Christina Chung/THE VARSITY

The process of in-vitro fertilization (IVF) has recently received a lot of attention in the media. The province of Ontario has agreed to cover the costs of the IVF procedure, which normally costs tens of thousands of dollars.

For those unfamiliar with IVF, it can be summed up clearly in one sentence: IVF is the process by which an egg and a sperm are fertilized in a laboratory and then implanted into a human womb to develop.

Although Ontario is making an attempt to make an expensive procedure more available to the masses, it is my belief that the decision is not ideal.

The Ontario Public Health Unit has agreed to put $50 million of tax payer money into the IVF program. This sum of money could be put into other programs that are applicable to a larger portion of the population. In one year, only 4,000 Ontarian women will be eligible for this service. In 2015, Ontario accounted for 4,730,300 women between the ages of 15 and 64. The program is only available for women who are 43 years of age or younger. This means that many women that have potential problems conceiving will not receive financial aid from the program.

Vague guidelines leave treatment in the hands of doctors who determine, on a case-by-case basis, for which patients they will recommend treatment. At the moment, the question of which women will be recommended to receive treatment rests entirely in the hands of doctors. Some women may be prevented from gaining financial aid from the government because their doctors do not recommend IVF treatment.

As mentioned earlier, an age restriction has been imposed on the IVF program. Some researchers have pointed out that this age limit should be set lower to reduce the chance of side effects of IVF and improve the success of IVF births.

This would also prevent the disappointment and emotional side effects that may occur.

Ontario is only covering part of the treatment cost. The expensive drugs that are required by the program still need to be paid for by the patient. If the patient lacks these funds this may render them ineligible for the program, therefore it is still not accessible to every woman that might need it.

Mishka Danchuk-Lauzon is a first-year student studying Life Sciences.

IVF is often used to treat infertility — a condition estimated to affect one in six couples in Ontario. The procedure helps patients towards a successful pregnancy where they would otherwise not be able to conceivet is estimated that one round of IVF can cost up to $10,000, which can take an immense toll on individuals and families’ finances.

With this hefty sum, having a child is out of reach for many; however, starting this December, Ontario will fund one round of in-vitro fertilization for women up to 43 years of age. This is to counteract the effects of infertility caused for whatever reason, regardless of family status or sexual orientation. This move by Ontario, if implemented and regulated effectively, will be a step forward for our health care system.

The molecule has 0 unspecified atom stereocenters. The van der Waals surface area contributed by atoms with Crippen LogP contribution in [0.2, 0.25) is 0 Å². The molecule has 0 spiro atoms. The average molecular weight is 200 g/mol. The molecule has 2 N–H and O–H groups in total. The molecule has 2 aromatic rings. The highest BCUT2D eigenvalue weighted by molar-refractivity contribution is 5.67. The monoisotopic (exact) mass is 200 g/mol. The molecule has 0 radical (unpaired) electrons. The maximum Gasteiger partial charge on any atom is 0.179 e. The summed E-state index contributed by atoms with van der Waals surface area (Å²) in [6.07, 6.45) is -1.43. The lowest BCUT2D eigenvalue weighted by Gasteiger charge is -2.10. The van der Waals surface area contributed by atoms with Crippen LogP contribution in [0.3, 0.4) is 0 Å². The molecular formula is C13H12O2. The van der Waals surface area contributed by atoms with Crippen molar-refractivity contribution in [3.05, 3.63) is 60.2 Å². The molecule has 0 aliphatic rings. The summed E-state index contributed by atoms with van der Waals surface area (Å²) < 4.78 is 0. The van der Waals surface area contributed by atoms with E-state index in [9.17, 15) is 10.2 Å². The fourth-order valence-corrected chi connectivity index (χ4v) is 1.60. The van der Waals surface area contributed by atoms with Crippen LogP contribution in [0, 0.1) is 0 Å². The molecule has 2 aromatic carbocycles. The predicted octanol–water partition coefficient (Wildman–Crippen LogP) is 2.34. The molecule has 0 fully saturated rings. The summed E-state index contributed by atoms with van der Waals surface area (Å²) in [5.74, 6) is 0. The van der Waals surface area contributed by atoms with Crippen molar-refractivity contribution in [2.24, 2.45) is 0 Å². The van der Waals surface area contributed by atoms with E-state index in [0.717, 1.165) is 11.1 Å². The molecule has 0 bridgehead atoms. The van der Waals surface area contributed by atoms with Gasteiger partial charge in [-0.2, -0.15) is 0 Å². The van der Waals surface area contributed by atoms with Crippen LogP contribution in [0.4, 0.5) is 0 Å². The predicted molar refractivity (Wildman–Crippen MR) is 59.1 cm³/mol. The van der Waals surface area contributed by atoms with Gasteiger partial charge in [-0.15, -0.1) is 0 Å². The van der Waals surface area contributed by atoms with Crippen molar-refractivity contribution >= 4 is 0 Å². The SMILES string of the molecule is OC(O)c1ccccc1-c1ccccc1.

Many of those against the government’s announcement to fund IVF raise the issue of wasting tax dollars. These individuals argue that Ontario’s tax dollars can be better spent on other health issues; however, government regulated funding for IVF could actually save hundreds of millions of dollars in the long run. What is more, many women undergoing IVF — for fear an unsuccessful procedure and its costs —— receive multiple embryos in one single IVF. This can lead to an increase of multiple births which can not only be more costly but also dangerous for these women. These babies are more likely to be born pre-term, and require C-sections and additional expenses in care after birth. In funding IVF, the hope is that the procedure will be regulated, and funding will only be granted to implant one embryo at a time. This would help to prevent multiple births and make the overall process safer for patients. Certainly, those conditions that affect a greater number of people should receive more funding for mass effect; however, issues that affect a smaller number of the population should not be ignored. Furthermore, Ontario’s population is aging as a whole, with birthrates declining. This program will not only benefit individuals looking to start families, but can also help the entirety of Ontario’s population to grow and increase fertility rates for coming years.

Infertility is a health issue, and it is about time that was treated like one by our government. If regulated, this program will save money for our healthcare system in the long term, which can be used to fund future health services. Although there is much to fight for in the future for health care coverage of other medical conditions, the funding of IVF is a step forward for healthcare in Ontario. 

Sandy Wang is a fourth-year studying Neuroscience and Psychology.

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